No Limits – The all surpassing power of the Holy Spirit

Learnt from our last week’s sermon on the topic of the surpassing power of the Holy Spirit that in 1900 Dec 13th, a group of believers gathered in a building in USA, Topeka Kansas, reading on the Acts chapter when an Agnes Ozman asked the pastor to lay hands on her, and before he’d said out 3 words, Agnes immediately was speaking in a different language, which was known later that it was the Chinese language. For 3 days she was not able to speak in English, only wrote in Chinese characters. It was said that she’s considered by many to be the the first person to speak in tongues and her experience had sparked the modern Pentecostal-Holiness movement, which began in the early 20th century. Wanted to read more about what happened, and found some related books on the internet which I hope I could get hold of and read.

Also about the Azusa Street Revival about an African American Pastor, William J. Seymour who had arrived in Los Angeles in 1906, how his congregation was previously at 214, Bonnie Brae Street, then moved to a dilapidated building at 312, Azusa Street because at the previous location, not able to withstand the increasing numbers of attendees the porch fell.

If anyone of you have read these books, what about sharing with me what your thoughts are. I like reading reviews and comments.


Sunday Salon: The Grass is Singing (Doris Lessing)

Have completed 2 books this week – Man Crazy by Joyce Carol Oates, which I find the story to be a bit boring, and I also don’t like her writing style. Another one was a Lessing’s book The Grass is Singing. I really like this one, compared to her other book The Golden Notebook which is quite thick and tedious in reading.

The Grass is Singing was Doris Lessing’s first novel and brought her immediate recognition. A story of white people in Rhodesia (now Zimbabwe), it is both an accurate picture of Africa as is appears to the average settler and a subtle study of a doomed marriage. It’s a sad read – there’s a lot of truth about a how a person can lose herself after living so miserably in a poor living condition. Lessing’s descriptions are all very real and striking, like because of poverty, pride makes a person avoid meeting people to ask for assistance, always thinking negative thoughts of others who genuinely wanted to help; how living in a house like an oven under a corrugated iron roof for 6 years with nothing to see except farms, trees and natives in the surroundings can make a once confident girl lose her self-esteem, and become irrationally bad tempered and unreasonable etc. In this case, the protagonist treated the natives very badly. Aren’t all these universal and not just in Rhodesia? The author has painted a very real pic of the lives of people living probably during the time she spent her childhood on a large farm in Southerm Rhodesia – a time and place where the whites and the natives lived and worked together.

Though the book describes Mary Turner as a once confident person, but I find her to be very disillusioned instead, due to her own parents unhappy and poverty lives. She just wanted to live differently and forgot about her past. She didn’t know what she wanted, and thinking marriage was a way to escape, and decided on impulse to marry a man whom she had only met once just because of overhearing what her surrounding friends said behind her back.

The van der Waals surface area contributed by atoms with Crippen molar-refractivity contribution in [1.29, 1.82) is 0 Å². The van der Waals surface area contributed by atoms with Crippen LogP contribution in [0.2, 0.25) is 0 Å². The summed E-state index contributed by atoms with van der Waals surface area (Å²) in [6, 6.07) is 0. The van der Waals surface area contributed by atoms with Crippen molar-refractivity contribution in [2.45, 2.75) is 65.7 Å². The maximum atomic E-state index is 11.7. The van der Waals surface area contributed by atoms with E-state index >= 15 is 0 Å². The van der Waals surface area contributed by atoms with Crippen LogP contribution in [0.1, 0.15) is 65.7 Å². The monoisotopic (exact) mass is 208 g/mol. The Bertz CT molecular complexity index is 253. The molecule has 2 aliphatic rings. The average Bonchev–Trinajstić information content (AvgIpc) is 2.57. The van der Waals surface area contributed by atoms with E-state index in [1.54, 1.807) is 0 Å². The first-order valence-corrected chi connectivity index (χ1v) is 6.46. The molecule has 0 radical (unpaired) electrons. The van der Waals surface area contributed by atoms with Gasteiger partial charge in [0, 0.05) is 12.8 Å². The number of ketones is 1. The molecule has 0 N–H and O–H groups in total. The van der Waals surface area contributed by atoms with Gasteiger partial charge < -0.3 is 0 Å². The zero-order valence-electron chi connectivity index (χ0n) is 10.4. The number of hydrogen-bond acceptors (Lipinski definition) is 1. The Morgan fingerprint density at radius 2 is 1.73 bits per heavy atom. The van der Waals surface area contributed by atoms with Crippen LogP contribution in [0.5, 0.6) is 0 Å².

Though the description of the surroundings and what goes inside the characters’ head slow the reading down, but overall it’s a good read. Eye-opening too.

Sunday Salon: Meg Cabot in Singapore

The author of The Princess Diaries was in town last week and I have missed it. She was here as part of a month-long publicity tour that includes Britain, Sweden, South Africa, Hong Kong and Thailand. In fact, I’ve never read her Princess Diaries series before, or any of her other books, but she seems to be very popular among the teenagers & young adults from what the paper says and they enjoy the humour and romance in her writing. She’s here at Borders for a book-signing session last Mon, and I came to know about it only through yesterday’s papers.

Some of her fans like her Mediator series, about a 16 year old girl by the name of Suzie Simon who helps ghosts resolve their worldly issues so that they can move on to the next life. Wasn’t this what I hv recently read by Heather Graham on paranormal stuff? It intrigues me in wanting to go get the whole series to read, though I’m not really a teenager and I’m not sure whether will I like them 😉

And ironically now when I come to know about her and her books, she said she’s ending The Princess Diaries with its last volume, which is the 10th of the series. Prob it’s also not a bad thing in that I can quickly grab hold of them and read before her new book comes out. I’m not sure whether I will like them as much as the youngsters, but I’m going to the library on Mon to try to get whatever i can find.

This blog is written on Sunday night, and while writing and editing the clock is ticking away quietly, until when I realised the lateness it’s already the next day.

Sunday Salon but not quite

Today is not Sunday, just wanna post something here to say I still remember this reading club. Haven’t been reading much lately, except The Dead Room (Heather Graham) which was finished on a Sat, and since it was my first blog review, was so excited I didn’t want to wait another day to write it, that’s why it was not titled Sunday Salon. Actually most of what I read are on my bookcrossing shelf. And I always seem to finish reading on days other than Sunday, so… Well, hope tomorrow will be better 🙂